Originally posted on Football Nation  |  Last updated 7/4/12
St. Louis Rams (2011 record: 2-14)
 
What went wrong? Sam Bradford did enough in 2010 to earn Offensive Rookie of the Year honors, leading the down-and-out Rams to a 7-9 record.

In fact, had the Rams beaten the Seahawks in the last game of the season, St. Louis would have claimed the NFC West, but it wasn’t meant to be.
 
A year later, and the offense went from scoring 18.1 points a game to bottoming out at 12.1, the worst in the league.

The biggest shake-up on offense was the exit of offensive coordinator Pat Shurmur, who took the head coaching job in Cleveland. Filling Shurmur’s shoes was the exuberant, if polarizing, Josh McDaniels.
 
McDaniels may have been the air traffic controller for the Patriots’ record-setting offense in 2007, and the guiding light for Matt Cassel in 2008 after Tom Brady tore his ACL, but that’s about the end of the line for his positive accomplishments. After a tumultuous and controversial run as Denver’s head coach, McDaniels was brought to St. Louis to do for Bradford what he’d done for Brady and Cassel previously as coordinator.
 
The difference in one year was clear: Bradford played ten games in 2011, winning just one. His completion percentage sank from 60% to 53.5%. Bradford may have been without his diminutive speedster Danny Amendola, who played only one game due to a triceps injury, but he gained one-time receiving champion Brandon Lloyd. Lloyd, despite playing just eleven games, was the only receiver with more than two touchdown receptions.
 
It was the defense, however, that had the biggest collapse. After allowing a mediocre 20.5 points per game in 2010, that number bottomed out to a league-worst 25.4 PPG last season. Across the board, sacks, interceptions, and forced fumbles all decreased, and the run defense went from allowing 113 yards a game in 2010 to 152 in 2011.
 
What have they done to fix it? Head coach Steve Spagnuolo was expectedly canned after the season finale. After all, when you’re a defensive guru that learned from the late Jim Johnson, and installed the ‘magnificent eleven’ that ruined the Patriots' perfect season, expectations for your defense tend to be high.
 
Replacing Spagnuolo is Jeff Fisher, who in his sixteen full seasons as Oilers/Titans head coach, led his team into the top eight in points allowed four times, and the top seven in yards allowed five times. There were some bad years in the mid 2000s, but one could argue his Titans teams were wrought with injuries.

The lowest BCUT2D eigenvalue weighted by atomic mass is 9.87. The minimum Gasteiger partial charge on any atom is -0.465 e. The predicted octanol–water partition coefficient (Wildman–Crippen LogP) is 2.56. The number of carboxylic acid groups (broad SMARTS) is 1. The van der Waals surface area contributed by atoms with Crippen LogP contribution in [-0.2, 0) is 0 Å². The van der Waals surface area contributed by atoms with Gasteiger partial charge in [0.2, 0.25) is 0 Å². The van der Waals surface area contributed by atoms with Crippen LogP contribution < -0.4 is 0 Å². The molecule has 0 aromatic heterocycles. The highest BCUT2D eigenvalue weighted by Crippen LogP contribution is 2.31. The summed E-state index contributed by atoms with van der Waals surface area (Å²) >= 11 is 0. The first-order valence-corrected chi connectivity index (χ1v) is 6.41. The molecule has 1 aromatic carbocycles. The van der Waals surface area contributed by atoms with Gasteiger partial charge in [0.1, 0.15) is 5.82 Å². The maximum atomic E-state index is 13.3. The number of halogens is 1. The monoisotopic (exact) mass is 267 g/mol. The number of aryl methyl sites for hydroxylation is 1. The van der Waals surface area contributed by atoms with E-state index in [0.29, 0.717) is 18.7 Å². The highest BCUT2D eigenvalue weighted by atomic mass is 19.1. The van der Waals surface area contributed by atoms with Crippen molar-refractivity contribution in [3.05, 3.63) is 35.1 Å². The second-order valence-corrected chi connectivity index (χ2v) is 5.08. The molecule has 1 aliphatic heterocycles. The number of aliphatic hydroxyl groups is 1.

To that end, Fisher changed his practice approach, and de-emphasized the amount of contact in those practices. With an eye on maintaining a healthy roster, Fisher values continuity week to week, even though it didn’t translate to playoff success in the latter portion of his Titans’ run.
 
Immediately, Fisher’s focus has been on revamping the pitiful defense. With the 14th pick in the Draft, the Rams chose LSU’s Michael Brockers, who is a mountain of a man capable of forcibly stopping the run. Not only does this pick provide much needed clogging in the middle of the line, but the extra blockers needed to keep Brockers from breaking through will free up Chris Long to build on his 13-sack season of a year ago. To add to the defensive line upgrades, Fisher brought in former Titan comrade William Hayes, who’s been a go-to starter since 2008.
 
The Rams had four other selections within the first 65 picks, and two of them were used on corners: Janoris Jenkins and Trumaine Johnson. While both may blossom into key components of an improved defense, the real catch-of-the-day was Fisher bringing in another familiar face: the brash and abrasive Cortland Finnegan.

The Rams' defense didn’t pack much oomph outside of Long, as well as James Laurinaitis’ reliable tackling, last season. Finnegan’s approach of pronounced swagger with frustratingly-tight coverage adds a significant edge to a defense that surely needed one.
 
With the exit of McDaniels, Sam Bradford will now answer to new offensive coordinator Brian Schottenheimer, who comes off a six-season tenure with the New York Jets. Schottenheimer’s biggest weakness has been when his teams abandoned the run for long stretches(2008, when Brett Favre wore himself out, last season forcing Mark Sanchez to throw 57% of the time). With Steven Jackson and second-round pick Isaiah Pead in the backfield, plus a healthy Amendola to dump off to, Schottenheimer shouldn’t have to wear out Bradford’s arm or psyche out.
 
2012 outlook: It’s going to take a lot to catch the San Francisco 49ers and their stonewall defense, and Jeff Fisher’s version of Rome won’t be built in a day. By fixing the problems on defense with players he trusts, it’ll give Bradford the peace of mind in knowing that he doesn’t have to rush his way into regaining the lead. A slower, more conservative offense will serve him well in his third season, especially as he bounces back from a high ankle sprain.
 
Bottom line: to bring out the best in Bradford, Fisher needs the defense to keep the games from getting out of hand. With considerable attention paid to improving the D as a whole, if they hold up their end, Bradford can manage the game efficiently, earning far more than just two paltry wins.

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